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DS Angie Carey

A dedicated officer who has been on the frontline of child and adult safeguarding for twenty-five years, achieving notable convictions on behalf of vulnerable people.

For twenty-five years, Angie Carey has championed the safeguarding of vulnerable people in North Yorkshire, and has played a major role in making it the priority that it is today.

She has a distinguished track record which includes working as a Hostage Crisis Negotiator, helping to develop a protocol for rapid response in the event of a child death, creating a domestic abuse forum to encourage agencies to work together to tackle this important issue – not to mention frontline involvement in serious crimes and many difficult and sensitive  sexual abuse investigations.

However her nomination for this year’s Public Choice Award is for her most recent work to safeguard both adults and children in the Scarborough, Whitby and Ryedale areas.  A great advocate of “joined-up” working, Angie has been instrumental in creating the relationships between the police and others that really help to keep people safe.  As she says, “multi-agency working may not sound glamorous, but it is the best – the only – way that you can safeguard people who are at risk.  Everyone – police, education, the health service, social care and voluntary agencies – has a  little piece of the jigsaw.  By meeting, sharing information about people at risk, and working out different ways in which we can all help, it can make a huge difference to people’s lives when they need us the most.”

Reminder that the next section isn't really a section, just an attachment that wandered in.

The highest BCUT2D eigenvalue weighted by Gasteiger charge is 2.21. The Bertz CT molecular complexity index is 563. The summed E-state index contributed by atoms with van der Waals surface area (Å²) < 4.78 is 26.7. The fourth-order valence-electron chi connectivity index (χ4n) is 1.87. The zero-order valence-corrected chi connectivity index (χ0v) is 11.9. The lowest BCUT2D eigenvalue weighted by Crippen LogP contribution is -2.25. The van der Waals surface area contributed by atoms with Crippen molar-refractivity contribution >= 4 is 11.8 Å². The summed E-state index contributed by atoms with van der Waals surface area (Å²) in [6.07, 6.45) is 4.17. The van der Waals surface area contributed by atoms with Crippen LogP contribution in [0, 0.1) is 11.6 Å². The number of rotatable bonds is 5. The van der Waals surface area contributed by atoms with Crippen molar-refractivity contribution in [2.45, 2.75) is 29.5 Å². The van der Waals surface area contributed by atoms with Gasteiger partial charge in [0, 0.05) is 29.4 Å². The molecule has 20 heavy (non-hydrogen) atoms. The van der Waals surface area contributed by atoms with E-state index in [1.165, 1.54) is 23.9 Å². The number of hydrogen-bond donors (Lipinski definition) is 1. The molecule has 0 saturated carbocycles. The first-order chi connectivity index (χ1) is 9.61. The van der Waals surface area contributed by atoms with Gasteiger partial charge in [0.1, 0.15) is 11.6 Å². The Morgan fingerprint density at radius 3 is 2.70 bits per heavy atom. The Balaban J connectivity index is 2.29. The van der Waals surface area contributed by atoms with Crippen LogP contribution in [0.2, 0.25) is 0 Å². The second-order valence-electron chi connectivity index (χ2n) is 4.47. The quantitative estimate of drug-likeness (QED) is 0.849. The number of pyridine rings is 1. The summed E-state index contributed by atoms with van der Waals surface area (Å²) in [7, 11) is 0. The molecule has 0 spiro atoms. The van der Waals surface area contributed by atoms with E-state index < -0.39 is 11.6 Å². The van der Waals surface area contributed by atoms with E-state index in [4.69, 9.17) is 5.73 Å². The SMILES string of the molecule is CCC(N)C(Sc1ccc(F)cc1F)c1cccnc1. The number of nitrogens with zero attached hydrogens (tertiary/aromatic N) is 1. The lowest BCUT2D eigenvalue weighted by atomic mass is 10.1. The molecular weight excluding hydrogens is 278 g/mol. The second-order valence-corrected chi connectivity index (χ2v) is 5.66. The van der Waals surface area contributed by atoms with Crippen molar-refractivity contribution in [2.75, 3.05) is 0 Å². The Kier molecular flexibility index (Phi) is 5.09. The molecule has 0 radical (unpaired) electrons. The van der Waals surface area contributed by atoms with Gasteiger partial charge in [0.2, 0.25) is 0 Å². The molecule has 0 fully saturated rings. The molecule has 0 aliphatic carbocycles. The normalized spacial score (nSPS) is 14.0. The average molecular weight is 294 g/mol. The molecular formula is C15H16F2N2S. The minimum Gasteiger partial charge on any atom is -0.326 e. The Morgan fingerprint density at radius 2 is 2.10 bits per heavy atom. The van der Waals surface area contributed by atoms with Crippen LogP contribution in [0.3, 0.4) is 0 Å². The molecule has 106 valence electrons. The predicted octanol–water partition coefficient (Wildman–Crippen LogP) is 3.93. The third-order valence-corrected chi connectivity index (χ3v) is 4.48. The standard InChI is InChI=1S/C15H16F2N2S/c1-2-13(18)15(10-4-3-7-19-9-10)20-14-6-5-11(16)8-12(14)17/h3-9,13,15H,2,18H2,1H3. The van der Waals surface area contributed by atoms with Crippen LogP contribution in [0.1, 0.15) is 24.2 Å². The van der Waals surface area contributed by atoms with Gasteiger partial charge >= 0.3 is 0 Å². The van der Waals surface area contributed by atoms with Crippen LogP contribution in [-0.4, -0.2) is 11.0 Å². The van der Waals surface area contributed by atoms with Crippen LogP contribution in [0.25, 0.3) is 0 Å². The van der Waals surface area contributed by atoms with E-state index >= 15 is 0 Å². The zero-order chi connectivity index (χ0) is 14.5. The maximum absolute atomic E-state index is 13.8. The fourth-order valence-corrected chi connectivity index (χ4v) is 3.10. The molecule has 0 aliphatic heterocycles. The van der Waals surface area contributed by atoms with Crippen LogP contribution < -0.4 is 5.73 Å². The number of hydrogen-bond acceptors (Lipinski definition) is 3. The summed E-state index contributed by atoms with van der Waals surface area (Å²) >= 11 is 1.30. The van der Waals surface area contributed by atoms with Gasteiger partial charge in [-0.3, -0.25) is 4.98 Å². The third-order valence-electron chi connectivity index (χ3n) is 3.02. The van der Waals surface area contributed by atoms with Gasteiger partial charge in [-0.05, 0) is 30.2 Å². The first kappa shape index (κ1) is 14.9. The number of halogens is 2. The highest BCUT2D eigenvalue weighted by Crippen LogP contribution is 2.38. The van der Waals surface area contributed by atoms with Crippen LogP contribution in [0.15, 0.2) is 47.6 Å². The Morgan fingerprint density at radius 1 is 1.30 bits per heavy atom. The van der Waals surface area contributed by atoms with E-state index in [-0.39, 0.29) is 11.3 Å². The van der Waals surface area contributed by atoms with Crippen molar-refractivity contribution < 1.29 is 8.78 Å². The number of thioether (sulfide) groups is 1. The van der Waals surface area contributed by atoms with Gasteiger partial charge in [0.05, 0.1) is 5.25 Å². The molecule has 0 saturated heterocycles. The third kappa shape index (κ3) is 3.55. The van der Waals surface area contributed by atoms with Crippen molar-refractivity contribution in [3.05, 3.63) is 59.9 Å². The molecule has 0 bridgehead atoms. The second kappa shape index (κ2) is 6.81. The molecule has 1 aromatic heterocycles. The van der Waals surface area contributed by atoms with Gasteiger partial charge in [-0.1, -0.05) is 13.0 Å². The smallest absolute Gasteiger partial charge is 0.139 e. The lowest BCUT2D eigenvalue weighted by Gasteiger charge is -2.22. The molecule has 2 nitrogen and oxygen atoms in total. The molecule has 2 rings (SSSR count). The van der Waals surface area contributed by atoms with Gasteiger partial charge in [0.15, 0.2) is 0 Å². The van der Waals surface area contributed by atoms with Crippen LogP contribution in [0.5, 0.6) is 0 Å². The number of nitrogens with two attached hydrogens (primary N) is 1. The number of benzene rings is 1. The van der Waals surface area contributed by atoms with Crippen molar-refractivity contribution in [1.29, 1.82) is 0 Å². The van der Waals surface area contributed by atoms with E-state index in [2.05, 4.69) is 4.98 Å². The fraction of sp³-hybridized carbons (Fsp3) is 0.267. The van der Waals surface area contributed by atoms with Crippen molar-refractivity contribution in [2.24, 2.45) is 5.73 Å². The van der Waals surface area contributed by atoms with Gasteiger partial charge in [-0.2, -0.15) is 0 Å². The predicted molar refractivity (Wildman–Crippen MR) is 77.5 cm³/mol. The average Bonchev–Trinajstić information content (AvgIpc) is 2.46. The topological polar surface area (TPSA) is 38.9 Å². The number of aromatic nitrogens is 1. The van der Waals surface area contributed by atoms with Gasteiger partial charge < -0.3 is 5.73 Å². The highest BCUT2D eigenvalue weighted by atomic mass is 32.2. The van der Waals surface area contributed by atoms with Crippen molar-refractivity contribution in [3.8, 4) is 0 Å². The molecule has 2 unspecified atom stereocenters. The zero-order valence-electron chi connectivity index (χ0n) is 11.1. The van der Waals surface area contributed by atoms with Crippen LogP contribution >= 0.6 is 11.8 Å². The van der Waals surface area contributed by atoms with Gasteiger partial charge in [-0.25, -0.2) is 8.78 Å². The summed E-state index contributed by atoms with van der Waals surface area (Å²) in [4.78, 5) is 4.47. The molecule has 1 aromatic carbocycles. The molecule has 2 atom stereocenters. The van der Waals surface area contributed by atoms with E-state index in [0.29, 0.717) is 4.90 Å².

Whilst child safeguarding often hits the headlines, Angie is proud of the work she has done to safeguard adults at risk – a world she describes as hidden and unreported.  Through her efforts in the Vulnerability Assessment Team she has helped to protect, and achieve justice for, people who have been ill-treated or neglected within the home environment or in care and nursing homes, who have been taken advantage of financially, and who have been subject to sexual and domestic abuse.  Often the people she helps experience mental health difficulties or drug and alcohol problems, making her role incredibly challenging.

Now in her final year of service before retirement, Angie has created a strong legacy of partnership working, putting the police at the heart of decisions that can mean the difference between hope and misery for vulnerable people.  She says, “I’m incredibly proud to have been nominated for my work in safeguarding.  I would like to be remembered as someone who stood up for children and vulnerable adults.  Someone who saw the world through their eyes, and who helped to make their world safer.”

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